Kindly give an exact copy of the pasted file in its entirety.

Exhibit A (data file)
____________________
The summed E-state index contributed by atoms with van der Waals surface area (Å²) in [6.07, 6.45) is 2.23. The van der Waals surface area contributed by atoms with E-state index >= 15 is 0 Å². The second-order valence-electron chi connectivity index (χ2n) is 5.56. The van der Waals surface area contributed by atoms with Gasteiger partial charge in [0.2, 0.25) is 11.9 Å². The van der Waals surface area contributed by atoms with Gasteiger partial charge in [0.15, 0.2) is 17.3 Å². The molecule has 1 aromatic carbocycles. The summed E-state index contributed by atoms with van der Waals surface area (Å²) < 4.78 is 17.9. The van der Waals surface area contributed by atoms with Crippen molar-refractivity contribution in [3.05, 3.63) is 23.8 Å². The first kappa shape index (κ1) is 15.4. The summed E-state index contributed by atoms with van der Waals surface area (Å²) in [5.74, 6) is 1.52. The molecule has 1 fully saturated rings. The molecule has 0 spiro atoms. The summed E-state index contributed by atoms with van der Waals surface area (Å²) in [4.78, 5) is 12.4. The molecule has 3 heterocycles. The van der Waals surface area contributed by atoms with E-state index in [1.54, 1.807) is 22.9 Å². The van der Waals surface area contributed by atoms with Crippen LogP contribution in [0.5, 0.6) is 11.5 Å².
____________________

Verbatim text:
The summed E-state index contributed by atoms with van der Waals surface area (Å²) in [6.07, 6.45) is 2.23. The van der Waals surface area contributed by atoms with E-state index >= 15 is 0 Å². The second-order valence-electron chi connectivity index (χ2n) is 5.56. The van der Waals surface area contributed by atoms with Gasteiger partial charge in [0.2, 0.25) is 11.9 Å². The van der Waals surface area contributed by atoms with Gasteiger partial charge in [0.15, 0.2) is 17.3 Å². The molecule has 1 aromatic carbocycles. The summed E-state index contributed by atoms with van der Waals surface area (Å²) < 4.78 is 17.9. The van der Waals surface area contributed by atoms with Crippen molar-refractivity contribution in [3.05, 3.63) is 23.8 Å². The first kappa shape index (κ1) is 15.4. The summed E-state index contributed by atoms with van der Waals surface area (Å²) in [5.74, 6) is 1.52. The molecule has 1 fully saturated rings. The molecule has 0 spiro atoms. The summed E-state index contributed by atoms with van der Waals surface area (Å²) in [4.78, 5) is 12.4. The molecule has 3 heterocycles. The van der Waals surface area contributed by atoms with E-state index in [1.54, 1.807) is 22.9 Å². The van der Waals surface area contributed by atoms with Crippen LogP contribution in [0.5, 0.6) is 11.5 Å².